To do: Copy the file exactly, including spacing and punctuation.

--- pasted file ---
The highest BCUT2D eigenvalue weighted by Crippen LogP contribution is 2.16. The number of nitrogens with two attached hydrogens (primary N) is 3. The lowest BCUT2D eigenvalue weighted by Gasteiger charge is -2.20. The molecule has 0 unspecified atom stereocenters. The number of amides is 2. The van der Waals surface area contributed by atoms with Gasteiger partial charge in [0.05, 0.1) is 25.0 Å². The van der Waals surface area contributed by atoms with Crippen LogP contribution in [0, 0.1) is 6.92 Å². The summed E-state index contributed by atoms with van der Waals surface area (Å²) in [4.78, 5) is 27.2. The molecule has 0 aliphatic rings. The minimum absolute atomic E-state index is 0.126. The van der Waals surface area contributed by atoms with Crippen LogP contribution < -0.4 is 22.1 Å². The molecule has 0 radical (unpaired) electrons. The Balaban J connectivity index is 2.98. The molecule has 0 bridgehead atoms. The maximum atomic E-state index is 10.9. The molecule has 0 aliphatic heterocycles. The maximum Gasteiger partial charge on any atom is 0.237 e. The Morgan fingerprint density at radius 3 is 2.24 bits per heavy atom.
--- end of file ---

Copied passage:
The highest BCUT2D eigenvalue weighted by Crippen LogP contribution is 2.16. The number of nitrogens with two attached hydrogens (primary N) is 3. The lowest BCUT2D eigenvalue weighted by Gasteiger charge is -2.20. The molecule has 0 unspecified atom stereocenters. The number of amides is 2. The van der Waals surface area contributed by atoms with Gasteiger partial charge in [0.05, 0.1) is 25.0 Å². The van der Waals surface area contributed by atoms with Crippen LogP contribution in [0, 0.1) is 6.92 Å². The summed E-state index contributed by atoms with van der Waals surface area (Å²) in [4.78, 5) is 27.2. The molecule has 0 aliphatic rings. The minimum absolute atomic E-state index is 0.126. The van der Waals surface area contributed by atoms with Crippen LogP contribution < -0.4 is 22.1 Å². The molecule has 0 radical (unpaired) electrons. The Balaban J connectivity index is 2.98. The molecule has 0 bridgehead atoms. The maximum atomic E-state index is 10.9. The molecule has 0 aliphatic heterocycles. The maximum Gasteiger partial charge on any atom is 0.237 e. The Morgan fingerprint density at radius 3 is 2.24 bits per heavy atom.